Chevvy and I make a regular walk along the Uretara Estuary. It changes everyday. Some days I notice the scenery, some days it is the people while other days I take in the wildlife…I have even been on a ‘let’s look at the houses’ walk.
Today I am going to share what I was taken with on my latest walk…the bird life.
Two Pied Stilts in the water and on land what I think is the South Island Oystercatcher. In the photo below amongst the South Island Oystercatchers you might notice one completely black bird. This I think is the Variable Oystercatcher (Haematopus unicolor, torea or toreapango) and is found on rocky and sandy beaches. It is rare bird – there were around 3,500 birds in 1994, and they are found only in New Zealand.
South Island Oystercatchers taking off.
Racing off in the other direction I spotted some Black Swans.
A bit further and Chevvy and I surprised a flock of sparrows.
This sweet Blackbird was not at all bothered as we walked past.
As we continued I heard a familiar sound and after some searching was thrilled to spot a Tui.
Actually…a couple of them.
Just a bit further and a very hard to get close to New Zealand Kingfisher [kōtare, kotare, green kingfisher, tree kingfisher, wood kingfisher] popped up. It stayed beautifully posed on a flax plant for me.
A few paces on and a cheeky Fan-tail swooped in and settled itself on the flax plants as well.
Further along I was thrilled to see a Little Shag, also known as the white-throated shag, little pied shag, little cormorant, kawau paka, little pied cormorant having a swim.
We also have the Pied Shag whose other names include: pied cormorant, kāruhiruhi, karuhiruhi, kawau, yellow-faced cormorant , large pied shag.
Across the Uretara Stream I spotted a gathering of shags which also included a few Black Shags [black cormorant, great cormorant, kawau, large black shag].
Of course no walk along the estuary would be complete without a few ducks. One Mallard Duck thought a bit of a show was in order and set about chasing off the others.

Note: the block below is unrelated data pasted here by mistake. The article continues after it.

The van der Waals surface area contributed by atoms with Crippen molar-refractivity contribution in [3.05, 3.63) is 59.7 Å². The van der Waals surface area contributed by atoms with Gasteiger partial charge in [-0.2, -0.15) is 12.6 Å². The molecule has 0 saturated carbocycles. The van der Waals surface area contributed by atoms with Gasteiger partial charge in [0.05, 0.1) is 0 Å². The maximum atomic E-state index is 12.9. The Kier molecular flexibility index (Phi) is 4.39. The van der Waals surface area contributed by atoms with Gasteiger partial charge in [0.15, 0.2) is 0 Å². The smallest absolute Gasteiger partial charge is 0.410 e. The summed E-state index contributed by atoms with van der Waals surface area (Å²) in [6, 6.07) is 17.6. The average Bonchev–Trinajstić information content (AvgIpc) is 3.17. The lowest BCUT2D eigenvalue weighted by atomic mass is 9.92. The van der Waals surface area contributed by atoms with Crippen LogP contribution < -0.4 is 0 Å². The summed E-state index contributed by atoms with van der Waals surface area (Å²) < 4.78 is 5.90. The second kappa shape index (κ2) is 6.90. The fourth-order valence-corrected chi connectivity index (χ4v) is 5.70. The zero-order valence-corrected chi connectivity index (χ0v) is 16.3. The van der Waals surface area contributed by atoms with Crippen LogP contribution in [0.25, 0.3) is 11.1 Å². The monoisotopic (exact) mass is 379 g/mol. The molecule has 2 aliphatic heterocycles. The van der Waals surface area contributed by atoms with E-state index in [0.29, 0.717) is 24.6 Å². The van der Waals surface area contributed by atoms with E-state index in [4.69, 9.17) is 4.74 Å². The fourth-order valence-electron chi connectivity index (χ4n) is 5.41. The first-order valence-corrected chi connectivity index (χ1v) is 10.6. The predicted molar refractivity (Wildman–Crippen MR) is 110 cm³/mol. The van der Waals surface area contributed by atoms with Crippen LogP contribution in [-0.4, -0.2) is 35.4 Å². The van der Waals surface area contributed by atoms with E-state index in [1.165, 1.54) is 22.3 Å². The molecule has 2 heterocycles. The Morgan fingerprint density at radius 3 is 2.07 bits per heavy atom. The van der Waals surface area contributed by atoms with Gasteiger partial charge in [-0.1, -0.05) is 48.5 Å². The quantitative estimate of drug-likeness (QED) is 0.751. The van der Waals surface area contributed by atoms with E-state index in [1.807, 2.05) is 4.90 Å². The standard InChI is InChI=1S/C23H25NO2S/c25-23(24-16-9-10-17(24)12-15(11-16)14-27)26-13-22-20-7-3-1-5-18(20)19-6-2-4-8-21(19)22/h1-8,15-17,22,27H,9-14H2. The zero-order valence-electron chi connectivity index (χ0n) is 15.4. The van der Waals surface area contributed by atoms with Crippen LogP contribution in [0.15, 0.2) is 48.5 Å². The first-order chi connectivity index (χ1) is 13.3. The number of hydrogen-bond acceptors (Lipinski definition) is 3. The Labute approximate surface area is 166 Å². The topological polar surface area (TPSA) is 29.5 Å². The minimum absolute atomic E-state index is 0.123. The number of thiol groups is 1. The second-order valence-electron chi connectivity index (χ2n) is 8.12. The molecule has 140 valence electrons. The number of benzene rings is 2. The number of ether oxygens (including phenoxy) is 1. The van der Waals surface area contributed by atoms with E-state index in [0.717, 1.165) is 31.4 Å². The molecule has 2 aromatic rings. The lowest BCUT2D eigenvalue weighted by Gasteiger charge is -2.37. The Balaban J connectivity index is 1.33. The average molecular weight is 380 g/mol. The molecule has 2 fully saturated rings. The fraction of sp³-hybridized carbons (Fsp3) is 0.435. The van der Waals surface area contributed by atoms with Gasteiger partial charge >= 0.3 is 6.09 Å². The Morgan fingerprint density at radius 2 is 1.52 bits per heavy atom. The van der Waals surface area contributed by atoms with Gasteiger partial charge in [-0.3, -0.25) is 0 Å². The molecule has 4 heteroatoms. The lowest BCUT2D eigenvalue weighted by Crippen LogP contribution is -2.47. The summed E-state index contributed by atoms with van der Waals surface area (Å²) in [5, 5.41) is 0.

Everyday the ducks wait…and are rewarded with a feed of bread by this lady.
The Mallards Ducks, Peking Ducks and what I think are Black Swedish Ducks come fast and furious to get their share.
And they are still at it.
Some ducks never know when to stop.
As well as the ducks the Pukekos are not shy about coming to get their fair share of the bread.
Pukekos co-exist with the other water fowl however are known for killing young chicks in their nests.
Keeping an eye from a perch high above is the White-Faced Heron…also known as the matuku moana, matuku, blue heron, blue crane, whitefaced heron, white faced heron.
As Chevvy and I headed for home…we were rewarded with a wonderful sight. Not one but two New Zealand Kingfishers just across the road from my house. The perfect way to end this wonderful walk if you ask me. I got so excited at seeing two of them I nearly peed my pants.
So I took a couple of photos…
As we crossed the road to head up my driveway…one more surprise. A Eurasian Collared Dove wandering around.
Well that’s it for my walk. I know it was long…but it was worth it don’t you think ????